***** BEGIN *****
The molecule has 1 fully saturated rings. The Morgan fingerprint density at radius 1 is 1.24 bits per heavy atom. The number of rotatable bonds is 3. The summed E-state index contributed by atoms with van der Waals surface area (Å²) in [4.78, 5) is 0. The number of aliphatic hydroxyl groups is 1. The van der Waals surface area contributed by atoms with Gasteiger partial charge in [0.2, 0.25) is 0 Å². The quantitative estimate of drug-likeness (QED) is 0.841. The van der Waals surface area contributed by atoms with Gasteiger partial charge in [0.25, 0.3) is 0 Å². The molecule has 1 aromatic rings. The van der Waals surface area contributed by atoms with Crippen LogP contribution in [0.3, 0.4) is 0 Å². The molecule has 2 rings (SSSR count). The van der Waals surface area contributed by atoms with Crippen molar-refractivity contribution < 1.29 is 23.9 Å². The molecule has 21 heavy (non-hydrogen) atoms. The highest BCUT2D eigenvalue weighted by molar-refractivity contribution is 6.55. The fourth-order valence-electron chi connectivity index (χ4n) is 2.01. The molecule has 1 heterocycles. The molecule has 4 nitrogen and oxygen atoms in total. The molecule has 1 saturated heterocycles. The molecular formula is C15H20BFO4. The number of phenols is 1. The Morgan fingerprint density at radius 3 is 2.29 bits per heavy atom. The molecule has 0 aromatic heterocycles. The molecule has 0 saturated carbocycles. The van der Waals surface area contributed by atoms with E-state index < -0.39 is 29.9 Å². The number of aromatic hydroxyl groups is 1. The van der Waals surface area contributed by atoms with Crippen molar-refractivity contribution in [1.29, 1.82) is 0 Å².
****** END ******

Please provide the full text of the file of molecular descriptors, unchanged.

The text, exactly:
The molecule has 1 fully saturated rings. The Morgan fingerprint density at radius 1 is 1.24 bits per heavy atom. The number of rotatable bonds is 3. The summed E-state index contributed by atoms with van der Waals surface area (Å²) in [4.78, 5) is 0. The number of aliphatic hydroxyl groups is 1. The van der Waals surface area contributed by atoms with Gasteiger partial charge in [0.2, 0.25) is 0 Å². The quantitative estimate of drug-likeness (QED) is 0.841. The van der Waals surface area contributed by atoms with Gasteiger partial charge in [0.25, 0.3) is 0 Å². The molecule has 1 aromatic rings. The van der Waals surface area contributed by atoms with Crippen LogP contribution in [0.3, 0.4) is 0 Å². The molecule has 2 rings (SSSR count). The van der Waals surface area contributed by atoms with Crippen molar-refractivity contribution < 1.29 is 23.9 Å². The molecule has 21 heavy (non-hydrogen) atoms. The highest BCUT2D eigenvalue weighted by molar-refractivity contribution is 6.55. The fourth-order valence-electron chi connectivity index (χ4n) is 2.01. The molecule has 1 heterocycles. The molecule has 4 nitrogen and oxygen atoms in total. The molecule has 1 saturated heterocycles. The molecular formula is C15H20BFO4. The number of phenols is 1. The Morgan fingerprint density at radius 3 is 2.29 bits per heavy atom. The molecule has 0 aromatic heterocycles. The molecule has 0 saturated carbocycles. The van der Waals surface area contributed by atoms with E-state index < -0.39 is 29.9 Å². The number of aromatic hydroxyl groups is 1. The van der Waals surface area contributed by atoms with Crippen molar-refractivity contribution in [1.29, 1.82) is 0 Å².